Singer Building

Singer Building
  1. About the Singer Building in Chicago
    1. Building Catalogations
  2. Architect and team
  3. Architectureal style
  4. Spaces and uses
  5. Structure and materials

The Singer Building is a Neogothic skyscraper designed by Mundie & Jensen and built between 1925 and 1926 in Chicago, IL.

Its precise street address is 120 S. State Street, Chicago, IL. You can also find it on the map here.

The Singer Building is a structure of significant importance both for the city of Chicago and the United States as a nation. The building embodies the distinctive characteristic features of the time in which it was built and the Neogothic style. Because of that, the Singer Building was officially included in the National Register of Historic Places on February 10th 1983.

The building underwent a major restoration in 1997. The architect commissioned to undertake this restoration was Hasbrouck Hendersen Architects.

Building's timeline

Construction begins
Construction completed
Added to the NRHP
years ago
  1. 1997 - Restoration. The architect in charge was Hasbrouck Hendersen Architects.

Architect and team

Mundie & Jensen was the architecture firm in charge of the architectural design.

Mundie & Jensen was in charge of the architectural design, however, architecture is a complex discipline, which usually involves many professionals from different fields, without whom this building would have not been possible. We will surely be leaving out a lot of names here, but at the very least we know that there was one other part involved, that was Singer Manufacturing Company as the Main Developer.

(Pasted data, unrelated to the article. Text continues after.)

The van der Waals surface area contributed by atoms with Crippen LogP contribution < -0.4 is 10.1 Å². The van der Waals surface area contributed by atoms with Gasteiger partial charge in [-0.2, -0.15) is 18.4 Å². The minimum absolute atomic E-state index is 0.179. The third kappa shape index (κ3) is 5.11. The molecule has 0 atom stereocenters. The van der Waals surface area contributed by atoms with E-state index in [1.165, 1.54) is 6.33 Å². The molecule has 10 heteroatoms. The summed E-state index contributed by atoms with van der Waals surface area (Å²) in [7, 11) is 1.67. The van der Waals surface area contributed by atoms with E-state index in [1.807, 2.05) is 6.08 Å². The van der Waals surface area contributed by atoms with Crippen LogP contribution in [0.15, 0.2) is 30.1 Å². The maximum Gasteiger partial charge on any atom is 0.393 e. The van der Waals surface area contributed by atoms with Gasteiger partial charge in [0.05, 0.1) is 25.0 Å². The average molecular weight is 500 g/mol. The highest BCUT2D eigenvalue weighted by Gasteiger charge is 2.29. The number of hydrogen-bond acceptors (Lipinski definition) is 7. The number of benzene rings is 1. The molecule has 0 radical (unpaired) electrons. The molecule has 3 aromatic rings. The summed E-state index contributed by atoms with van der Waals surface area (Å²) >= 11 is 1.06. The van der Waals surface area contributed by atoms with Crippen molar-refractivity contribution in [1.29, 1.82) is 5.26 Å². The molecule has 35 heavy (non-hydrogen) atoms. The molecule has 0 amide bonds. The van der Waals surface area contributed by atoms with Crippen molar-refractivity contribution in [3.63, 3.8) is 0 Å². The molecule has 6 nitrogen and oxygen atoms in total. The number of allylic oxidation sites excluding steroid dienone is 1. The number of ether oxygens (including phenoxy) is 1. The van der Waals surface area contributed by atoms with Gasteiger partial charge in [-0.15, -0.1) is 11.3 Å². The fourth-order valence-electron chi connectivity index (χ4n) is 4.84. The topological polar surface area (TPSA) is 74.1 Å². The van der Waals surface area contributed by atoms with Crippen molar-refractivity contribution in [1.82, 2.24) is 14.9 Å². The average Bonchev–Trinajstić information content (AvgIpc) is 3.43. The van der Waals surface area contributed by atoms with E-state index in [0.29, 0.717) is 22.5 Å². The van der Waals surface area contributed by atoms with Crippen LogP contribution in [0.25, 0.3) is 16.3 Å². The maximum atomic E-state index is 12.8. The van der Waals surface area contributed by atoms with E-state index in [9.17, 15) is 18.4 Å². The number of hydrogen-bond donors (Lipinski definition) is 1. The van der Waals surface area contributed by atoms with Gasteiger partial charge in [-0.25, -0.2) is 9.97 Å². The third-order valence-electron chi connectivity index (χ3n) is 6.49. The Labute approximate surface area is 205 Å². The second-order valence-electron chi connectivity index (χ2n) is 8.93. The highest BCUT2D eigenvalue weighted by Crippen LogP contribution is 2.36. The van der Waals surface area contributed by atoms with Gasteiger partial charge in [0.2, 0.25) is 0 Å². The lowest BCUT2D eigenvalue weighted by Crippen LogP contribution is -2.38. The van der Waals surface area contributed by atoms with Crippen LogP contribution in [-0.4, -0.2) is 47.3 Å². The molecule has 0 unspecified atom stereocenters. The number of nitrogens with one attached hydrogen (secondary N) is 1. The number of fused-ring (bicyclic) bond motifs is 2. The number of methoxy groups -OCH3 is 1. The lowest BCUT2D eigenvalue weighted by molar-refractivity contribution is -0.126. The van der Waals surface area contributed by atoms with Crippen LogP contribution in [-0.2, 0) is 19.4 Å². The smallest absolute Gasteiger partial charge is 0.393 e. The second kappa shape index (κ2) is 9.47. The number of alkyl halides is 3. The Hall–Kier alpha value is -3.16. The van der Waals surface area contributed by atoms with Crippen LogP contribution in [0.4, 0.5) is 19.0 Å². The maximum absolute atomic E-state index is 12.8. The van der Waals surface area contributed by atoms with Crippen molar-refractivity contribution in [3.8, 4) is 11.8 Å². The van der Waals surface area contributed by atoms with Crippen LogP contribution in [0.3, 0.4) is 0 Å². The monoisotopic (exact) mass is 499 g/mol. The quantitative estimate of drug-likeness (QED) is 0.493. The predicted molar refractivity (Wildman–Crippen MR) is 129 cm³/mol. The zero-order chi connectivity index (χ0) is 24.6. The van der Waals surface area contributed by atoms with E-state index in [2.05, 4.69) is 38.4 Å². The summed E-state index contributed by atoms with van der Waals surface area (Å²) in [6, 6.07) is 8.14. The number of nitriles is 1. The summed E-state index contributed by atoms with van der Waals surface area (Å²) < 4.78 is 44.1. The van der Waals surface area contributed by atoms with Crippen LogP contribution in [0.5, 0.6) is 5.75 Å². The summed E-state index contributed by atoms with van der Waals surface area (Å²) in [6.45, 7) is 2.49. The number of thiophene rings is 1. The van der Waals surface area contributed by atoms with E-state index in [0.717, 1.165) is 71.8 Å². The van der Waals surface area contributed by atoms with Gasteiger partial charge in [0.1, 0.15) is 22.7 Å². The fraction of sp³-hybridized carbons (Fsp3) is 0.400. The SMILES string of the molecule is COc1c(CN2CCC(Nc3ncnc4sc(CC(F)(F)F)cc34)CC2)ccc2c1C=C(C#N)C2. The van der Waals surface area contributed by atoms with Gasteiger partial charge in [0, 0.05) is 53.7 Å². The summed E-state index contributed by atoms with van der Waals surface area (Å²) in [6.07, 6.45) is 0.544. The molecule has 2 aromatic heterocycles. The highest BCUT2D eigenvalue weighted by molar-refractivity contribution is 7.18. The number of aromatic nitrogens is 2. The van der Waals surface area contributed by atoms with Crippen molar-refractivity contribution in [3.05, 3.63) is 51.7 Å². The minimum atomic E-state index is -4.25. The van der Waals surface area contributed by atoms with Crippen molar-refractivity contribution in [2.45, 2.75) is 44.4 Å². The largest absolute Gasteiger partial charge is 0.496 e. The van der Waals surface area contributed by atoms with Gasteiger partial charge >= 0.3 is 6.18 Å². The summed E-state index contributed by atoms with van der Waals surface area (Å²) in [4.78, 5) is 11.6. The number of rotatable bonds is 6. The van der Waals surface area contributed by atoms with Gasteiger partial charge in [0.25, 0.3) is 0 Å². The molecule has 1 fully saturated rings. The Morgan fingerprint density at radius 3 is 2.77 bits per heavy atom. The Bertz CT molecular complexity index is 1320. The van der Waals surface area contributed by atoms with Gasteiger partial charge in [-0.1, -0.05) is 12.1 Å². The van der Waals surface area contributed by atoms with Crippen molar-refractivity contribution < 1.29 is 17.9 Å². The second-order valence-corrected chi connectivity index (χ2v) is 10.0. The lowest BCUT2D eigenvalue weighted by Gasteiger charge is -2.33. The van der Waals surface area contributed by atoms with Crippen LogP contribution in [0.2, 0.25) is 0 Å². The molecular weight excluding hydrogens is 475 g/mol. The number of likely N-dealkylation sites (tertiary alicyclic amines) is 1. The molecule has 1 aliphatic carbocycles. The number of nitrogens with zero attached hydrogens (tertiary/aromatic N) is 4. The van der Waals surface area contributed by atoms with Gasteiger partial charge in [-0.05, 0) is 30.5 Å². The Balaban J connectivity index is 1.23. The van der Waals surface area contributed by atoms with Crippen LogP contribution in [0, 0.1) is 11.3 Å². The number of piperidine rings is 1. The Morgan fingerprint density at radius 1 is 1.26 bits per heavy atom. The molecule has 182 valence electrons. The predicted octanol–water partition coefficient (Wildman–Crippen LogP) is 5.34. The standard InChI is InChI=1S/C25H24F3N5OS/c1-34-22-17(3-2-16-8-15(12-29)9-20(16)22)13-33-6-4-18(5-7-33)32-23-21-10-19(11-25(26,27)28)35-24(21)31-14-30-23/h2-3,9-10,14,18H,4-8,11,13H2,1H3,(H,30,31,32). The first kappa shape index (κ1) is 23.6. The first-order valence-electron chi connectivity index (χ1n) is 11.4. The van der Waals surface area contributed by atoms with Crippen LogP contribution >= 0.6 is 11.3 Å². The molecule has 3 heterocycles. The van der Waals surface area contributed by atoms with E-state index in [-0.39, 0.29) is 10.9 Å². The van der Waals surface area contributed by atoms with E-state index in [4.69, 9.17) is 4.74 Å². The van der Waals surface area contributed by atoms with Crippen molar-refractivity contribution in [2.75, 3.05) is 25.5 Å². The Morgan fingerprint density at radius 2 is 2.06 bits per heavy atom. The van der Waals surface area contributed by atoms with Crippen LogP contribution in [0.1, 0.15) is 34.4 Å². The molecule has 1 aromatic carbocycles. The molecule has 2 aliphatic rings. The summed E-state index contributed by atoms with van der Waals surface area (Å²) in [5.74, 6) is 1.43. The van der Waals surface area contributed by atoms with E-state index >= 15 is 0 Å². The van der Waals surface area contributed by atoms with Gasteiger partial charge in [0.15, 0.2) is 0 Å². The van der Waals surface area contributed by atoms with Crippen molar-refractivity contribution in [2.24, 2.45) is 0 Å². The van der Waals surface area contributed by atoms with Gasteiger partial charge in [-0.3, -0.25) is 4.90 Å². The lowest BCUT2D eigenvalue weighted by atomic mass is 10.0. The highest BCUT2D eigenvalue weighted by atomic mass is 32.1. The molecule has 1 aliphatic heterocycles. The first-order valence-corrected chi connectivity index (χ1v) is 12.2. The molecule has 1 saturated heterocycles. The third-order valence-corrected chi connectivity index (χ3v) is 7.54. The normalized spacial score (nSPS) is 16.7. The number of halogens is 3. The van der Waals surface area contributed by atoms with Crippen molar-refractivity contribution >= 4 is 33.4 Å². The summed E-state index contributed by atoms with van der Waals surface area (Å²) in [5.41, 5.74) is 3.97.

Architectural Style

The Singer Building can be categorized as a Neogothic building.

The Neo-Gothic style, also known as Gothic Revival, emerged in the United States during the late 19th century, taking inspiration from the Gothic architecture found in Europe from centuries prior.

The Gothic Revival movement took elements characteristic of the Gothic buildings, such as pointed architect, ribbed vaults and flying buttresses, and applied them to newer buildings, even those belonging to typologies that did not exist during the original Gothic period, such as skyscrapers.

Neg-Gothic buildings usually feature pinnacles, gargoyles and other decorative elements that emphasize the verticality of the structure, and include stonework that features the craftsmanship of skilled artisans of the time.

The Singer Building was completed in 1926. These were the late days of the Neogothic movement, which had been around for almost 200 years at the time.

Art-deco would soon take over US architecture, and therefore, even though Mundie & Jensen didn't venture into what was cutting edge in terms of style at the time, and took instead a more conservative approach to the design of the Singer Building, it is possible that the design already started showing some traits that would later become characteristic of the art-deco movement.

Spaces & Uses

It has a total of 10 floors, served by 2 elevators.

When it opened its doors to the public in 1926, the Singer Building was primarily used as Commercial space. That however, is no longer the case, and today it mainly provides Residential space.

About the residences

The Singer Building has a total of 9 residential units throughout its 10 floors.

Materials & Structure

The Singer Building uses a frame structure made of columns and beams.

A frame structure uses a combination of beams and columns to sustain the building's weight. The walls in this case are non-load bearing, which allows for more flexibility when distributing the interior spaces.

The facade is non-load bearing either, as it is common in frame structure type buildings.

From an aesthetic point of view, the facade features glazed terracotta found in neogothic ornamentation molded into glistening forms.